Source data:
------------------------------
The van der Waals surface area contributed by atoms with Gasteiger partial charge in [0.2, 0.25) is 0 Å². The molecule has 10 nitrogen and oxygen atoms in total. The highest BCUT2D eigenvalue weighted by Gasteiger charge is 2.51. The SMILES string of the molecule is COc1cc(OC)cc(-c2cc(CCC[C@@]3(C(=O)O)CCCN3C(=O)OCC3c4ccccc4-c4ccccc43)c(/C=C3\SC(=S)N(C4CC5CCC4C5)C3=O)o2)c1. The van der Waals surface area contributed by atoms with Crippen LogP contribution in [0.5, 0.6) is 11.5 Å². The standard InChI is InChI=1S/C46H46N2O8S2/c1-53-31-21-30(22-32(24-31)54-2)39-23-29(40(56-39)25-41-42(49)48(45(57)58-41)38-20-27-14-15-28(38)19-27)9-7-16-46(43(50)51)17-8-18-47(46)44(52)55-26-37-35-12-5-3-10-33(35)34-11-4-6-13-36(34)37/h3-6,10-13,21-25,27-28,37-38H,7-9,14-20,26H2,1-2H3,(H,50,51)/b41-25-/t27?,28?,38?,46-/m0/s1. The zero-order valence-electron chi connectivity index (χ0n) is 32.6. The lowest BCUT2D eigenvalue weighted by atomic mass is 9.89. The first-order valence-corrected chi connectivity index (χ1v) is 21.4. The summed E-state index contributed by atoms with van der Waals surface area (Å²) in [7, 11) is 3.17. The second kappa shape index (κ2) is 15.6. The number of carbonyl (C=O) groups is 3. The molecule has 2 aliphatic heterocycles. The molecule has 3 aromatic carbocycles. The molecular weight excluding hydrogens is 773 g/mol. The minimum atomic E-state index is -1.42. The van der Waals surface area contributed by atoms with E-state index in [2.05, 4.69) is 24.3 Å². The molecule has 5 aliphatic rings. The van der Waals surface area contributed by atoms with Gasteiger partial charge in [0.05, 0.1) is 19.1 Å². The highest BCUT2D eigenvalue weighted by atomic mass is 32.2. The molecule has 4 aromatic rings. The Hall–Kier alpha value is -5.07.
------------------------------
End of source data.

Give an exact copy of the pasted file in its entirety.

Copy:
The van der Waals surface area contributed by atoms with Gasteiger partial charge in [0.2, 0.25) is 0 Å². The molecule has 10 nitrogen and oxygen atoms in total. The highest BCUT2D eigenvalue weighted by Gasteiger charge is 2.51. The SMILES string of the molecule is COc1cc(OC)cc(-c2cc(CCC[C@@]3(C(=O)O)CCCN3C(=O)OCC3c4ccccc4-c4ccccc43)c(/C=C3\SC(=S)N(C4CC5CCC4C5)C3=O)o2)c1. The van der Waals surface area contributed by atoms with Crippen LogP contribution in [0.5, 0.6) is 11.5 Å². The standard InChI is InChI=1S/C46H46N2O8S2/c1-53-31-21-30(22-32(24-31)54-2)39-23-29(40(56-39)25-41-42(49)48(45(57)58-41)38-20-27-14-15-28(38)19-27)9-7-16-46(43(50)51)17-8-18-47(46)44(52)55-26-37-35-12-5-3-10-33(35)34-11-4-6-13-36(34)37/h3-6,10-13,21-25,27-28,37-38H,7-9,14-20,26H2,1-2H3,(H,50,51)/b41-25-/t27?,28?,38?,46-/m0/s1. The zero-order valence-electron chi connectivity index (χ0n) is 32.6. The lowest BCUT2D eigenvalue weighted by atomic mass is 9.89. The first-order valence-corrected chi connectivity index (χ1v) is 21.4. The summed E-state index contributed by atoms with van der Waals surface area (Å²) in [7, 11) is 3.17. The second kappa shape index (κ2) is 15.6. The number of carbonyl (C=O) groups is 3. The molecule has 2 aliphatic heterocycles. The molecule has 3 aromatic carbocycles. The molecular weight excluding hydrogens is 773 g/mol. The minimum atomic E-state index is -1.42. The van der Waals surface area contributed by atoms with E-state index in [2.05, 4.69) is 24.3 Å². The molecule has 5 aliphatic rings. The van der Waals surface area contributed by atoms with Gasteiger partial charge in [0.05, 0.1) is 19.1 Å². The highest BCUT2D eigenvalue weighted by atomic mass is 32.2. The molecule has 4 aromatic rings. The Hall–Kier alpha value is -5.07.